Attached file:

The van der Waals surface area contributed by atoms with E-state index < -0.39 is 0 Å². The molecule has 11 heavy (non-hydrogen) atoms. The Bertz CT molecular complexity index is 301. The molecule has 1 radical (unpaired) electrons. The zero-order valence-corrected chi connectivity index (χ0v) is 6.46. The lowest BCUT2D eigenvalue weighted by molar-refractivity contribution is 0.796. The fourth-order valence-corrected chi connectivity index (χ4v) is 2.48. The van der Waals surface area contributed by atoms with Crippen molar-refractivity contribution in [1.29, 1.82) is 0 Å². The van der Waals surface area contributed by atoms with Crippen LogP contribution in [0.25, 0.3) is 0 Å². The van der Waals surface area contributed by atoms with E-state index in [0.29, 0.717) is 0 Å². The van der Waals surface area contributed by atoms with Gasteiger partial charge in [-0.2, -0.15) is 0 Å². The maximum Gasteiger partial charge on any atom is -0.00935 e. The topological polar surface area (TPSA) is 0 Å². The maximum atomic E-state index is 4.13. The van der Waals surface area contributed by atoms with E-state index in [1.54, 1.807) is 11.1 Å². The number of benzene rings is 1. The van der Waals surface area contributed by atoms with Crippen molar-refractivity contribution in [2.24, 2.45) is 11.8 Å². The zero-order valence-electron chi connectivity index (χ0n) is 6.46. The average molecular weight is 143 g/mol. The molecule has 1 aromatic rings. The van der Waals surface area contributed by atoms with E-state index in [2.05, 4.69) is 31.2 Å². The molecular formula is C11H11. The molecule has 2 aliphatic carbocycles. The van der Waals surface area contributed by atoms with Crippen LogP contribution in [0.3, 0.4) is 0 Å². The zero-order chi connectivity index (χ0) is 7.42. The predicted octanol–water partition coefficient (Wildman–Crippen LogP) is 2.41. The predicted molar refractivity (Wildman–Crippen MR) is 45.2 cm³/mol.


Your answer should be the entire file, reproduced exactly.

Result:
The van der Waals surface area contributed by atoms with E-state index < -0.39 is 0 Å². The molecule has 11 heavy (non-hydrogen) atoms. The Bertz CT molecular complexity index is 301. The molecule has 1 radical (unpaired) electrons. The zero-order valence-corrected chi connectivity index (χ0v) is 6.46. The lowest BCUT2D eigenvalue weighted by molar-refractivity contribution is 0.796. The fourth-order valence-corrected chi connectivity index (χ4v) is 2.48. The van der Waals surface area contributed by atoms with Crippen molar-refractivity contribution in [1.29, 1.82) is 0 Å². The van der Waals surface area contributed by atoms with Crippen LogP contribution in [0.25, 0.3) is 0 Å². The van der Waals surface area contributed by atoms with E-state index in [0.29, 0.717) is 0 Å². The van der Waals surface area contributed by atoms with Gasteiger partial charge in [-0.2, -0.15) is 0 Å². The maximum Gasteiger partial charge on any atom is -0.00935 e. The topological polar surface area (TPSA) is 0 Å². The maximum atomic E-state index is 4.13. The van der Waals surface area contributed by atoms with E-state index in [1.54, 1.807) is 11.1 Å². The number of benzene rings is 1. The van der Waals surface area contributed by atoms with Crippen molar-refractivity contribution in [2.24, 2.45) is 11.8 Å². The zero-order valence-electron chi connectivity index (χ0n) is 6.46. The average molecular weight is 143 g/mol. The molecule has 1 aromatic rings. The van der Waals surface area contributed by atoms with E-state index in [2.05, 4.69) is 31.2 Å². The molecular formula is C11H11. The molecule has 2 aliphatic carbocycles. The van der Waals surface area contributed by atoms with Crippen LogP contribution in [0.3, 0.4) is 0 Å². The zero-order chi connectivity index (χ0) is 7.42. The predicted octanol–water partition coefficient (Wildman–Crippen LogP) is 2.41. The predicted molar refractivity (Wildman–Crippen MR) is 45.2 cm³/mol.